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St. Louis Bike Share Study Recommends Initial Locations, Membership Prices

A feasibility study on a potential St. Louis bike share system just released its results, noting while there is big demand here, it is less than that in a city like Washington, D.C. (pictured here).
Mario Roberto Duran Ortiz, via Wikipedia
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New recommendations from the St. Louis Bike Share Feasibility Study are calling for an initial phase involving 540 bicycles at an initial cost of up to $3.3 million.

Lead agency Great Rivers Greenway and its partners at St. Louis, St. Louis County and Metro are releasing the study's findings to the public on Thursday, during its final open house between 4:30 and 7 p.m. at the St. Louis Public Library’s Schlafly branch. Residents can weigh on in the recommendations and respond to additional inquiries for input.

The study recommends first putting 60 bike stations in high-demand areas including the downtown, Midtown, Central West End, Forest Park, The Grove, Delmar Loop, Carr Square, Vandeventer and Academy neighborhoods. This initial phase, the study estimates, would cost $1.8- to $3.3-million in capital costs.

Assistant project manager Elizabeth Simons said the feasibility study looked at the existing conditions in St. Louis to see which would help or hinder having a bike share here. One strength, she said, was the city's concentrated neighborhoods.

“We’ve got some major destinations for residents and tourists, such a Forest Park and Downtown, and we have several districts that are dense, have a mix of uses that are very walkable," she said. "So folks would feel comfortable getting in between those places on a bicycle.”

Eventually, she said, the system could be expanded with another 270 bikes at 30 stations in places like the Clayton, Shaw, Lafayette Square, Soulard, Old North St. Louis, JeffVanderLou and West End neighborhoods. A third phase would expand the bike share system along MetroLink red and blue lines and into other areas in the region.

Simons said it makes sense to establish a system in phases and to cluster bike stations in targeted neighborhoods first, rather than rolling out a system over a spread-out area. Riders in high-demand areas, she said, need to be able to rent and return bikes easily, so closer stations gives them more options.

"Those are kind of hot spots, so the more stations you can get in one area, the better, rather than just plopping them down on a grid," she said.

But Simons said a major challenge to a bike share system in St. Louis would be the cost. The study projects that launching and operating the first two phases of the system for five years would cost $12.4- to $14.7-million.

The study estimates the bike share system would cost $7 for a day pass or $15 for a three-day pass, or $25 per monthly membership and $75 per annual membership. There would also be additional fees for using the bicycles for more than 30 minutes at a time.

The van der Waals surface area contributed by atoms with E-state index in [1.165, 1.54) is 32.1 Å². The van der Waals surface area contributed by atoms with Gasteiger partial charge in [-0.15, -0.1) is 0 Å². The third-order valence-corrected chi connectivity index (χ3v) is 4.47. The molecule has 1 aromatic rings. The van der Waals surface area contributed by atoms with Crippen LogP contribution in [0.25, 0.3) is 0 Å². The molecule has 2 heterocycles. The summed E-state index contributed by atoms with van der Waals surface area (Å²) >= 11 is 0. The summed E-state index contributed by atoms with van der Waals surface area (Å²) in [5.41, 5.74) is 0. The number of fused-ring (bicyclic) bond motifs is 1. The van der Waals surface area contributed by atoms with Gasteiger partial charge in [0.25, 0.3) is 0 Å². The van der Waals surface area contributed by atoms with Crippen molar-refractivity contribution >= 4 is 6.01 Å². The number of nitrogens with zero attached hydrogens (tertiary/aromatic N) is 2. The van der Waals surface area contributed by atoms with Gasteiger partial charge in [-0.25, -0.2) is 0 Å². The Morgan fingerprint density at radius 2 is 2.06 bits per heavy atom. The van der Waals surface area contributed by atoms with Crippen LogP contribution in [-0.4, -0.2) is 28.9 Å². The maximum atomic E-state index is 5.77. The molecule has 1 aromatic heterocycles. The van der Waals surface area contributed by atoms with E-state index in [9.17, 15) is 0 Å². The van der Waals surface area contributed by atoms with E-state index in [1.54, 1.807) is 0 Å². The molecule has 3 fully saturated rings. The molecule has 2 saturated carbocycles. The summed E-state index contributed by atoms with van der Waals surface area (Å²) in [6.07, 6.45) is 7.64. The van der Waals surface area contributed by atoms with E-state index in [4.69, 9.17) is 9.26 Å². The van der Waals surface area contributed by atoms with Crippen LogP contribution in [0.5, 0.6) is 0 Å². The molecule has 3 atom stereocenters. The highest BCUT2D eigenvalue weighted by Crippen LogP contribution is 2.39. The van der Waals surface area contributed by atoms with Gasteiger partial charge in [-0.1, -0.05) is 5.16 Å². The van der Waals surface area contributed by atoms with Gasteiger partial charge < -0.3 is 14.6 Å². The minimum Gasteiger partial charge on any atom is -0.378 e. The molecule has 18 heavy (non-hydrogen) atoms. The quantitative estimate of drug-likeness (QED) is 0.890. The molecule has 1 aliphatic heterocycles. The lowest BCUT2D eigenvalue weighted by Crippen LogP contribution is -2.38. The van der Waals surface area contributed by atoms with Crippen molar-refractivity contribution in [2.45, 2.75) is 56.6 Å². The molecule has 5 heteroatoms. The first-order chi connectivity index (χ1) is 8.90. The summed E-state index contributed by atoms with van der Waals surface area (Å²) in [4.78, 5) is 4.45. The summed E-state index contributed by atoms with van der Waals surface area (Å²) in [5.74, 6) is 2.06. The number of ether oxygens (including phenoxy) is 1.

The study also noted that, while a St. Louis bike share would likely see higher demand than similar systems in Columbus, Ohio, and Kansas City, it wouldn't be as popular as those in Boston, D.C. or Chicago.

"The likelihood is the membership revenue and revenue from usage and overtime fees would not cover the full cost of it, so there is a lot of fundraising that would still need to be done for both capital and operations," she said, noting could come from federal grants, sponsorships and local funding.

For its recommendations, the feasibility study considered input from 1,500 people, including those involved in: a citizen and business advisory committee, a technical advisory committee, and focus groups at local housing developments. St. Louis Bike Share also has a website where people could suggest bike station locations and take two surveys.

One survey found 60 percent of some 1,200 respondents said they were likely to use a bike share system.

"There is a huge interest in bike share in St. Louis," Simons said. "A lot of our residents have traveled to other cities and used it there, or they used to live in another city...and moved to St. Louis and want to continue to use bike share."

But to take a bike share system from study to reality, Simons said a new nonprofit will likely need to be formed to act as owners. That nonprofit would need to do a lot of fundraising, get bids on contracts to provide equipment and operations, and promote the bike share system. Only then, Simons said, would it be ready to launch - a process she said could take at least two years.

In the meantime, the study's partner agencies will be asking residents at Thursday's open house about the recommendations. Other queries will include: whether a bike share system in St. Louis should be three seasons or year-round, if stations should have helmet vending machines, and what a potential bike share system should be named.

Follow Stephanie Lecci on Twitter: @stephlecci.

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